a word from our sponsor

jean paul masIn the interest of putting to rest the rumors that I’ve devolved into a wino, it’s high time I introduce you to the man who’s brought me to the south of France: Jean Claude Mas, owner and winemaker of Domaines Paul Mas, which comprises seven estates spread across the crus of the Languedoc – most of which I’ve by now had the chance to imbibe. Jean Claude is an ambassador of sorts for both his family owned estate and a unique concept called “le luxe rural,” or affordable, everyday luxury. There’s no pretense about him, just as there’s no pretense to his wines. And more importantly, Mas isn’t selling some imagined romantic notion a la Ralph Lauren, but bringing the best facets of the rural way of life center stage; made by hand and built on traditions that stretch back to his grandfather, who first farmed a small vineyard close to the estate.  It’s an intoxicating conceit because it smacks of authenticity, not just marketing savvy. Mas talks the talk, but he also lives the life: utilizing the local farms, promoting local craftsmen, pressing his own olive oil, commissioning local artists, even creating a line of clothing line based on provincial designs and textiles. Wine, it turns out, is but the tip of a far grander ambition: taking the ordinary out of the quotidian. Now that’s a life we all could live.

domaine paul mas

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cheeky labels

arrogant frogOld world wine with a new world attitude, Arrogant Frog has to be the cheekiest label around. Grown in the gravely, clay limestone hills of the Herault Valley in Languedoc, these eminently drinkable wines have a personality that tastes of their distinctive terroir. Good marketing only goes so far towards establishing a brand, but these are good value everyday wines that will have you coming back to the barrel in spite of the clever labeling.

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tasting reds

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tasting whites

tasting whites

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9,999 bottles of cremant on the wall

9999 bottles of cremant

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mauzac de limoux

IMG_2321Following a little dirt road along the Martinollet River as it winds its way through vineyards, olive trees, and garrigue in the shade of the Pyrenees, it eventually ends at the modest estate of Chateau Martinolles, part of Domaines Paul Mas. This part of Languedoc is rich in heritage. In Medieval times Cathars settled in the area to escape – ever so briefly – persecution by the Catholic Church. Nearby is the Abbey St. Hilaire, where in 1531 the method for creating sparkling wine was discovered and Prima Perla, the first bubble, was born. The rugged climate and topography together create a superb terroir for chardonnay and pinot noir grapes, but it’s Mauzac that stands out. A local varietal, it’s the key to Blanquette de Limoux and Cremant de Limoux, two effervescent AOC sparkling wines redolent with apples and freshly cut grass.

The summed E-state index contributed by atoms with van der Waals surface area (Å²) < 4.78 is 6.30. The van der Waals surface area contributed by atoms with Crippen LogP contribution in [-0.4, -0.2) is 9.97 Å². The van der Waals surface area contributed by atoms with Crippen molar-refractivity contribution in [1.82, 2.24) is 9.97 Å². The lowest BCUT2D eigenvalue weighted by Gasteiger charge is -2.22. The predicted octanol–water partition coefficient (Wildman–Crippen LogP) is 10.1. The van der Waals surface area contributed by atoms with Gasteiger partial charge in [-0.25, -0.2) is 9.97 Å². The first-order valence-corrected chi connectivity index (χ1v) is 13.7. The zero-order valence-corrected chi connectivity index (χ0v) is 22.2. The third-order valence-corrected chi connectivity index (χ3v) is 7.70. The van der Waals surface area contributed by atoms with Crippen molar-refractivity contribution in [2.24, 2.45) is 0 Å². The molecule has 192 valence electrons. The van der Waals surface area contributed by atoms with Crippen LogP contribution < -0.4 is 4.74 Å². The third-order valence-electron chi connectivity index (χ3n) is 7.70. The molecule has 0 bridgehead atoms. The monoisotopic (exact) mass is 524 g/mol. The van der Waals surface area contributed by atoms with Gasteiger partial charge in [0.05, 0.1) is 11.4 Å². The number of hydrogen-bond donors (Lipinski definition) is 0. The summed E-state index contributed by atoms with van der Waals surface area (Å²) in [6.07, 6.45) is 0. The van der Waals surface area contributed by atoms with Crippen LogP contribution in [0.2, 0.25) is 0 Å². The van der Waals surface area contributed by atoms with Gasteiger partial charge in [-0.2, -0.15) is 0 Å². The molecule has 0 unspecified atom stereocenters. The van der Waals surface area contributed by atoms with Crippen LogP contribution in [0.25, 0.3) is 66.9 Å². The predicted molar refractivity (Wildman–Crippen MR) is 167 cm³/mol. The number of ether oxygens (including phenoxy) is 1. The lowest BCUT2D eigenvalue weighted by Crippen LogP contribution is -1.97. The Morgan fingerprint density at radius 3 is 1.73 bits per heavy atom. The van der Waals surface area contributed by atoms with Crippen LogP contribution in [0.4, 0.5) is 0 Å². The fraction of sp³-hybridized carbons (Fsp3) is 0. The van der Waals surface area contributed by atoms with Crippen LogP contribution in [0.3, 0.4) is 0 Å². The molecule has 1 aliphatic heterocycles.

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danger, wine up ahead

danger ahead

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tasting time

IMG_2232Hall is one of those small-scale wineries that make tasting your way through the Napa Valley so enjoyable: intimate, artisanal, organic, they produce fourteen-odd varietals each season, two of which you might find in your local liquor store – if you’re lucky. Because they’re such a diminutive producer, the majority of their wines sell out via subscription. Which means to taste the breadth of their fabulous Cabernet, you really need to visit the St. Helena estate vineyards. Though currently in the throes of constructing a major new guest experience facility – of which I’ll tell you more later – I still got the chance to relax in the dappled sunlight of the tasting garden and sip my way through a handful of choice bottles. Cabernet is like the Chardonnay of reds: people either love it or loathe it. If your palate falls into the latter camp you might be surprised, however, by the pure and vivid flavors Hall achieves. Unfined and unfiltered, these wines are layered, expressive, and totally delicious.

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valley of the vineyards

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big gay road trip